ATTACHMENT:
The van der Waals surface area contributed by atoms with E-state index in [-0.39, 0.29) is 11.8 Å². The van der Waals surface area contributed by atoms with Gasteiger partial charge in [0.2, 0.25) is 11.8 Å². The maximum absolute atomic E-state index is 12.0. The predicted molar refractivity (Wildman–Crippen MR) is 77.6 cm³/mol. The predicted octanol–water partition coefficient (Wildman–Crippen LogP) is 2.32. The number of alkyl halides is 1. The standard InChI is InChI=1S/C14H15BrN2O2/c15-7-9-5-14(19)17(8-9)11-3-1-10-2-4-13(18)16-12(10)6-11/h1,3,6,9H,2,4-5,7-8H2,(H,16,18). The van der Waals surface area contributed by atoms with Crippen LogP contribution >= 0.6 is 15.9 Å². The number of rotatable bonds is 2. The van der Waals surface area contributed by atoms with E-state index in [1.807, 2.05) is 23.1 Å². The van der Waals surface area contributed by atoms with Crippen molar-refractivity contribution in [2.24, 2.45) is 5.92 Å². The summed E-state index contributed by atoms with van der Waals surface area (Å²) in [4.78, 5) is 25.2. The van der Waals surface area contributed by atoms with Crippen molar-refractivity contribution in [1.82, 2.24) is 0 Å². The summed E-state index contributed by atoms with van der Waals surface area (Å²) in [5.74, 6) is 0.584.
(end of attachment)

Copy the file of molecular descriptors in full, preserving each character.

The van der Waals surface area contributed by atoms with E-state index in [-0.39, 0.29) is 11.8 Å². The van der Waals surface area contributed by atoms with Gasteiger partial charge in [0.2, 0.25) is 11.8 Å². The maximum absolute atomic E-state index is 12.0. The predicted molar refractivity (Wildman–Crippen MR) is 77.6 cm³/mol. The predicted octanol–water partition coefficient (Wildman–Crippen LogP) is 2.32. The number of alkyl halides is 1. The standard InChI is InChI=1S/C14H15BrN2O2/c15-7-9-5-14(19)17(8-9)11-3-1-10-2-4-13(18)16-12(10)6-11/h1,3,6,9H,2,4-5,7-8H2,(H,16,18). The van der Waals surface area contributed by atoms with Crippen LogP contribution >= 0.6 is 15.9 Å². The number of rotatable bonds is 2. The van der Waals surface area contributed by atoms with E-state index in [1.807, 2.05) is 23.1 Å². The van der Waals surface area contributed by atoms with Crippen molar-refractivity contribution in [2.24, 2.45) is 5.92 Å². The summed E-state index contributed by atoms with van der Waals surface area (Å²) in [4.78, 5) is 25.2. The van der Waals surface area contributed by atoms with Crippen molar-refractivity contribution in [1.82, 2.24) is 0 Å². The summed E-state index contributed by atoms with van der Waals surface area (Å²) in [5.74, 6) is 0.584.